Collaborating to tackle common problems and deliver shared objec. The EU’s innovation policy only fools itself. For the last decade, the EU has been putting in place a rich and diverse array of innovation policies.
Almost every month there is a new programme to encourage industry clusters, technology transfers, collaborative research projects, entrepreneurship, venture funding, and the like. If these kinds of policies were all it took to successfully promote innovation, the EU would be the world’s innovation leader.
But true success requires a culture and regulatory environment that embraces the disruptive innovation which leads to new technologies and business models that displace or reorder existing markets and industries. “Europe’s regulatory approach is distinctly biased against innovation” Unfortunately, Europe is decidedly ambiguous if not outright hostile toward disruptive innovation. The result is that the EU has fallen behind the world’s innovation pacesetters.
While this approach to innovation may have worked decades ago, it fails today. IMAGE CREDIT: CC / FLICKR – European Parliament. High Level Group - Innovation Policy Management. Innovation Policy around the World: European Union: Measuring Success. European Union: Measuring Success In crafting innovation policies we should be aiming not merely to increase gross domestic product but also to enhance the overall quality of life in measurable ways.
In his keynote speech to the National Academy of Sciences on April 28, 2009, President Obama said that “science is more essential to our prosperity, our security, our health, our environment and our quality of life than it has ever been before.” He went on to announce massive increases in public support for a range of agencies and activities and to commit the United States to an annual investment in R&D of more than 3% of gross domestic product (GDP).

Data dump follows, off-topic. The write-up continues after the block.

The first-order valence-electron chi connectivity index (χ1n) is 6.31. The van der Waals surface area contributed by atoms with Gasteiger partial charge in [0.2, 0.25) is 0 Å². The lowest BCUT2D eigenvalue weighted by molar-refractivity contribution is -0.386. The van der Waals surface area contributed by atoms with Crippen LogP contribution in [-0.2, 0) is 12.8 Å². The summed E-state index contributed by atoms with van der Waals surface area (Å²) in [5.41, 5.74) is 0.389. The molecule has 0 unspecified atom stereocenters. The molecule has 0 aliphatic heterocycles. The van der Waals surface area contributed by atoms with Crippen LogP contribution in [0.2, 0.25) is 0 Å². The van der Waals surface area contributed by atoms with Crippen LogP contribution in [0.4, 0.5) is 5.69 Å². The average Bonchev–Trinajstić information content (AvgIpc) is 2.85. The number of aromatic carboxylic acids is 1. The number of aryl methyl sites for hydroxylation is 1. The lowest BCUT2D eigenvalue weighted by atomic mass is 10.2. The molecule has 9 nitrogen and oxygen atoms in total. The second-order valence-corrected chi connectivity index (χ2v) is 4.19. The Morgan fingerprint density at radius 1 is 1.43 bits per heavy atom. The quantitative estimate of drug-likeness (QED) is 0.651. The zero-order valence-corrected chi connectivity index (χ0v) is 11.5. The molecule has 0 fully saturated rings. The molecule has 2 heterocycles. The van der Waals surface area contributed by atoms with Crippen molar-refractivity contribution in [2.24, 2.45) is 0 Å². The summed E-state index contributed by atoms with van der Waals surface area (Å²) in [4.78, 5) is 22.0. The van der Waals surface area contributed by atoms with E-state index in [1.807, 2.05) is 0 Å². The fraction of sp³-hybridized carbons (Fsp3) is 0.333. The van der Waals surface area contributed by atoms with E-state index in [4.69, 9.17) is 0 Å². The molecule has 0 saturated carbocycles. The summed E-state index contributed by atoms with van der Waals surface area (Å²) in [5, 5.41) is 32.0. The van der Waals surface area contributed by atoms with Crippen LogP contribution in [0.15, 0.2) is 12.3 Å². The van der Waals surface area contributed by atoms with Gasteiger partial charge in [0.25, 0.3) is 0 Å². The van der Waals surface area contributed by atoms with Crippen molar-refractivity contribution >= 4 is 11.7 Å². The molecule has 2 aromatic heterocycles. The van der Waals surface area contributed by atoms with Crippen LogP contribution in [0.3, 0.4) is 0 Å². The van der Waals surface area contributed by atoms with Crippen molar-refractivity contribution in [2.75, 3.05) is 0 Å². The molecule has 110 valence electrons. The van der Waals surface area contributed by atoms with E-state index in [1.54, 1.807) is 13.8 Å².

His initiative has its parallels around the world. For the European Union, the 3% goal was set in the Lisbon agenda of 2000. Things were not always so. Adam Smith’s partitioning of wealth in society into land, labor, and capital was appropriate to its time and place. The second notable feature is the sources of wealth in each case. D. E. J. A. A NEW APPROACH TO INNOVATION POLICY IN THE EUROPEAN UNION. Does the ‘European Paradox’ Still Hold? Did it Ever? : European Science and Technology Policy Towards Integration or Fragmentation? Extract Giovanni Dosi, Patrick Llerena and Mauro Sylos Labini Since the second half of the 1990s, labour productivity growth has been lower in the Euro area than in the US, as shown in Table 12.1.
Small gaps end up producing large differences and policy-makers are rightly concerned about the EU’s poor economic performance. What went wrong with the European economy and how can the poor performance be explained? Classical economic growth theory stresses the importance of capital accumulation and savings rates. Unfortunately, however, this approach is not very helpful here since the capital–labour ratio and investment rates are still higher in Europe than in the US. You are not authenticated to view the full text of this chapter or article. Elgaronline requires a subscription or purchase to access the full text of books or journals.
Non-subscribers can freely search the site, view abstracts/ extracts and download selected front matter and introductory chapters for personal use. Innovation Policies. To accelerate the modernisation of the EU industry, the uptake of product and service innovations, use of innovative manufacturing technologies and introduction of new business models is necessary.
The Commission develops policies that help speed up the broad commercialisation of innovation and engages in many activities that support innovation in the EU mainly through the Horizon 2020 programme. Innovation policies Social innovation Social innovations are new ideas that meet social needs, create social relationships, and form new collaborations. Learn more about social innovation. Design for innovation Design creates value and contributes to competitiveness, prosperity, and well-being in the EU. Demand-side innovation policies Demand-side innovation policies support and increase the uptake of innovations in society. Public sector innovation The public sector plays a key economic role as a regulator, service provider, and employer. The end of the “European Paradox” Green Paper on Innovation.